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SENIOR LECTURER Public Health
( School of Health and Welfare )
Social inequalities in self-rated health : A comparative cross-national study among 32,560 Nordic adolescents
Torsheim, Torbjørn, Nygren, Jens M., Rasmussen, Mette, Arnarsson, Arsæll M., Bendtsen, Pernille, Schnohr, Christina W., Nielsen, Line, Nyholm, Maria
Article in journal (Refereegranskat)
AIMS: We aimed to estimate the magnitude of socioeconomic inequality in self-rated health among Nordic adolescents (aged 11, 13 and 15 years) using the Family Affluence Scale (a composite measure of material assets) and perceived family wealth as indicators of socioeconomic status.
METHODS: Data were collected from the Health Behaviour in School-aged Children (HBSC) survey in 2013-2014. A sample of 32,560 adolescents from Denmark, Norway, Finland, Iceland, Greenland and Sweden was included in the study. Age-adjusted regression analyses were used to estimate associations between fair or poor self-rated health and the ridit scores for family affluence and perceived wealth.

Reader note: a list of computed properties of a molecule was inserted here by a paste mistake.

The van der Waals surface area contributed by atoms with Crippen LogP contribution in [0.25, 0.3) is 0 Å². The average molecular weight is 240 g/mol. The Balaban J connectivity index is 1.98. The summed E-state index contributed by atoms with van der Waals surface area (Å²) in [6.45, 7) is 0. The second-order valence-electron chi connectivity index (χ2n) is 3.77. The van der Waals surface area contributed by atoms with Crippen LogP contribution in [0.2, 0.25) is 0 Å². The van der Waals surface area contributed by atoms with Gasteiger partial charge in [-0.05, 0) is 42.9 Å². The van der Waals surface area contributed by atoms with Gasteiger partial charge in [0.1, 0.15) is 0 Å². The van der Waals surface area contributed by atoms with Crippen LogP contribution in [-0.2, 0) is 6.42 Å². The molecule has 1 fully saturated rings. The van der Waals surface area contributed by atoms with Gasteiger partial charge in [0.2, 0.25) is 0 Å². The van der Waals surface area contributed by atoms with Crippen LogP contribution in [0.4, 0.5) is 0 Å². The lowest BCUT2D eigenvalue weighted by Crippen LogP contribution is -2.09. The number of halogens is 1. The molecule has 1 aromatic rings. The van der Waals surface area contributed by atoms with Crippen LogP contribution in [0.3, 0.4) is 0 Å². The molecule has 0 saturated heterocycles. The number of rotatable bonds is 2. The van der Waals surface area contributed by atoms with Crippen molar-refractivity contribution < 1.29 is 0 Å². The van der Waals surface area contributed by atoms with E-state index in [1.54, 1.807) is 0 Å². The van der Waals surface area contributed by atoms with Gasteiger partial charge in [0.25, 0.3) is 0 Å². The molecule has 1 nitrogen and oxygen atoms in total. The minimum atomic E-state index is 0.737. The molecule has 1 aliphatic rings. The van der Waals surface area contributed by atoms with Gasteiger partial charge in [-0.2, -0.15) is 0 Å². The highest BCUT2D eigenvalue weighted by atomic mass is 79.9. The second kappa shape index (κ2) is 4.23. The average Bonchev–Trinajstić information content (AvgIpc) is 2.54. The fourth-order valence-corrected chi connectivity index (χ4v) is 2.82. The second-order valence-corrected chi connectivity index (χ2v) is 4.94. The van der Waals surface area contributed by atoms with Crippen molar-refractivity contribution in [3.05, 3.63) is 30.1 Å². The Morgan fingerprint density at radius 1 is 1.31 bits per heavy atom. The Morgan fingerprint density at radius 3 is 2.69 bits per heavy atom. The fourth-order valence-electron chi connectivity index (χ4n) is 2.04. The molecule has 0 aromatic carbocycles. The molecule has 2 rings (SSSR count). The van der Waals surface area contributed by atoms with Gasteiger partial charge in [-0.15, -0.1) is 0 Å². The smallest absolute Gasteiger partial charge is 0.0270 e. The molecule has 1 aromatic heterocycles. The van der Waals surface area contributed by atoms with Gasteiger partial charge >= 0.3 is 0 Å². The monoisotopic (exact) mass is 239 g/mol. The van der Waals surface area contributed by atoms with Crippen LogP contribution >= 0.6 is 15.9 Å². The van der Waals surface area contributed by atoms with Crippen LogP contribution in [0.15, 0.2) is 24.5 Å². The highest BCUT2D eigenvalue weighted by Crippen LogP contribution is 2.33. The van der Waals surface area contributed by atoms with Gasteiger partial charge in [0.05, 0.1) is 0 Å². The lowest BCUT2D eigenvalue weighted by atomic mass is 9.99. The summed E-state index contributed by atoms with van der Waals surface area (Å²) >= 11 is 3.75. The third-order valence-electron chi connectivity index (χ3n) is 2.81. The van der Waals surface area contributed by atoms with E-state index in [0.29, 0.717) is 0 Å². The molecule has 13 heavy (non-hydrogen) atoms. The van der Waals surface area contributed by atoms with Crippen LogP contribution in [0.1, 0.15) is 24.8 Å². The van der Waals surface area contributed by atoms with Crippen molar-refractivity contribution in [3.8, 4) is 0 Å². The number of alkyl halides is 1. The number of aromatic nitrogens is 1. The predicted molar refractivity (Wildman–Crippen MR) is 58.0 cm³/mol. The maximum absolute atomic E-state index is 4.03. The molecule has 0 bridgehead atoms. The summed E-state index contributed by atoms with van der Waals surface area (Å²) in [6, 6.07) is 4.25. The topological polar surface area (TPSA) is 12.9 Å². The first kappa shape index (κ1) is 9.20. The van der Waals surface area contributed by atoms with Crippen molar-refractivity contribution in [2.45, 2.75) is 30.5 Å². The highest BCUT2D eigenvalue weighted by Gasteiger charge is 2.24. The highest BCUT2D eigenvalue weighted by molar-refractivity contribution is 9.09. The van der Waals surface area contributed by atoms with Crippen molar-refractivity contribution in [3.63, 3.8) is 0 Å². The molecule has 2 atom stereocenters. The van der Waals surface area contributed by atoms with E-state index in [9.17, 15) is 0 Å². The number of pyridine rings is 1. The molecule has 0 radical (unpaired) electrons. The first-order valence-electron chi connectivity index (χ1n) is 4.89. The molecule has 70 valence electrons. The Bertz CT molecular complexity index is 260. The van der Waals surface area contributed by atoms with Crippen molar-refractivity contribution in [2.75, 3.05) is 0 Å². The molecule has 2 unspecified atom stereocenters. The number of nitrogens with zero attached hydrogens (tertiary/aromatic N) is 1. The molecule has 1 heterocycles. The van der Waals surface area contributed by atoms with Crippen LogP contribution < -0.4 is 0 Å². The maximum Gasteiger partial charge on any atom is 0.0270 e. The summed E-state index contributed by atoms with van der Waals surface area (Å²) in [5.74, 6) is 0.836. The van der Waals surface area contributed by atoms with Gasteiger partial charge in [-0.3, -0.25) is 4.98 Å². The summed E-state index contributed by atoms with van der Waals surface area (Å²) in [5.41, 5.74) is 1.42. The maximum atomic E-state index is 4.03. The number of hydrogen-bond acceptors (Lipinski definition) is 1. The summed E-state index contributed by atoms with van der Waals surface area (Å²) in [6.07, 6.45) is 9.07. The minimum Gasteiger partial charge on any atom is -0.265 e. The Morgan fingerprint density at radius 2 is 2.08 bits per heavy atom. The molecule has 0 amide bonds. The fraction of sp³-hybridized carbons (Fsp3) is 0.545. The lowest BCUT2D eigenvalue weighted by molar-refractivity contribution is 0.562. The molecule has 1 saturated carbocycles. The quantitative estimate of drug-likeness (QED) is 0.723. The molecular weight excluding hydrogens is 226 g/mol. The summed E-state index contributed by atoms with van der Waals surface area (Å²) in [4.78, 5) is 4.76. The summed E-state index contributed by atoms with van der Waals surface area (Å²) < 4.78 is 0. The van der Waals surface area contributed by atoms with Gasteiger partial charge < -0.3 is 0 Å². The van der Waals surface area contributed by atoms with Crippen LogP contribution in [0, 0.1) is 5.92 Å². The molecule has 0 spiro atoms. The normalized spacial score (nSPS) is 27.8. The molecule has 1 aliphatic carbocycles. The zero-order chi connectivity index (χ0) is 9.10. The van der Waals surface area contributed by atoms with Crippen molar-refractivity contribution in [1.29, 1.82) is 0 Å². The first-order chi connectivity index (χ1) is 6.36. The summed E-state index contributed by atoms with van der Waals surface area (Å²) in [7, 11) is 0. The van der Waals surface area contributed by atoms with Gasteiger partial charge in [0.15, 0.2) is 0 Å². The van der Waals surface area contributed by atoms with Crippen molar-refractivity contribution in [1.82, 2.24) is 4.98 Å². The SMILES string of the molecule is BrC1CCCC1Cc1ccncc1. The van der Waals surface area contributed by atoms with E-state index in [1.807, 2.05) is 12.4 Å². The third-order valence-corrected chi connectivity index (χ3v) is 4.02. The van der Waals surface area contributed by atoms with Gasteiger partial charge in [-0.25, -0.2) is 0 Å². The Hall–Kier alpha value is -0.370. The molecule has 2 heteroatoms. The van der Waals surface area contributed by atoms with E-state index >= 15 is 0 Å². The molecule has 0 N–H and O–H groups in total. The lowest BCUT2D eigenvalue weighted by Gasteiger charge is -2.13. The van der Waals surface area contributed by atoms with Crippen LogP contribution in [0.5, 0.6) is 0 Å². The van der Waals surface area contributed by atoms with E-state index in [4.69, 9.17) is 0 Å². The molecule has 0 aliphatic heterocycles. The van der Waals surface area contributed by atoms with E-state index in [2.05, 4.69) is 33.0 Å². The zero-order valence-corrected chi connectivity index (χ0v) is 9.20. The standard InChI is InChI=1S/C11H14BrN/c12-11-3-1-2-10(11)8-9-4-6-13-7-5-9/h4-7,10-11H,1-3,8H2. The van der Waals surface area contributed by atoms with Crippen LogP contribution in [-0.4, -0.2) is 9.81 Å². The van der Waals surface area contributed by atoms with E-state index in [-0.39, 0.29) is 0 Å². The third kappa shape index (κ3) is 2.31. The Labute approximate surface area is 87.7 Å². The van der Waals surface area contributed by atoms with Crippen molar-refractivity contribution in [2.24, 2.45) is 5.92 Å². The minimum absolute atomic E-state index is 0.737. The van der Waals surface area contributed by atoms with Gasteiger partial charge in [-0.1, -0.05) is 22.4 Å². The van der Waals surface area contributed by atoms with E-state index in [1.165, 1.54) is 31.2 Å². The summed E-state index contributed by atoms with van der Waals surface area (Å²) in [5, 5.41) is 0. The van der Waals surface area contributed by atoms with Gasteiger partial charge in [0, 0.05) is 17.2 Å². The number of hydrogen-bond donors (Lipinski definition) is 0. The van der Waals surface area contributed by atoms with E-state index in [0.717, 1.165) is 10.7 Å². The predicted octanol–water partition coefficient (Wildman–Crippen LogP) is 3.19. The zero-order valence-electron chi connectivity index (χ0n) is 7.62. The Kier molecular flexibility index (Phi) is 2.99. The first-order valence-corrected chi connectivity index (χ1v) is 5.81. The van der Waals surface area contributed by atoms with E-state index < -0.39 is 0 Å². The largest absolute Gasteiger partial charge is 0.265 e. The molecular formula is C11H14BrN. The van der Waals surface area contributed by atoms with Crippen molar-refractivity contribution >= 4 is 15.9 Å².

RESULTS: The pooled relative index of inequality of 2.10 indicates that the risk of fair or poor health was about twice as high for young people with the lowest family affluence relative to those with the highest family affluence. The relative index of inequality for observed family affluence was highest in Denmark and lowest in Norway. For perceived family wealth, the pooled relative index of inequality of 3.99 indicates that the risk of fair or poor health was about four times as high for young people with the lowest perceived family wealth relative to those with the highest perceived family wealth. The relative index of inequality for perceived family wealth was highest in Iceland and lowest in Greenland.
CONCLUSIONS: Social inequality in self-rated health among adolescents was found to be robust across subjective and objective indicators of family affluence in the Nordic welfare states. © Author(s) 2017
Key words: Adolescents; Family Affluence Scale; Health Behaviour in School-aged Children; Nordic region; comparative study; perceived socioeconomic status; self-rated health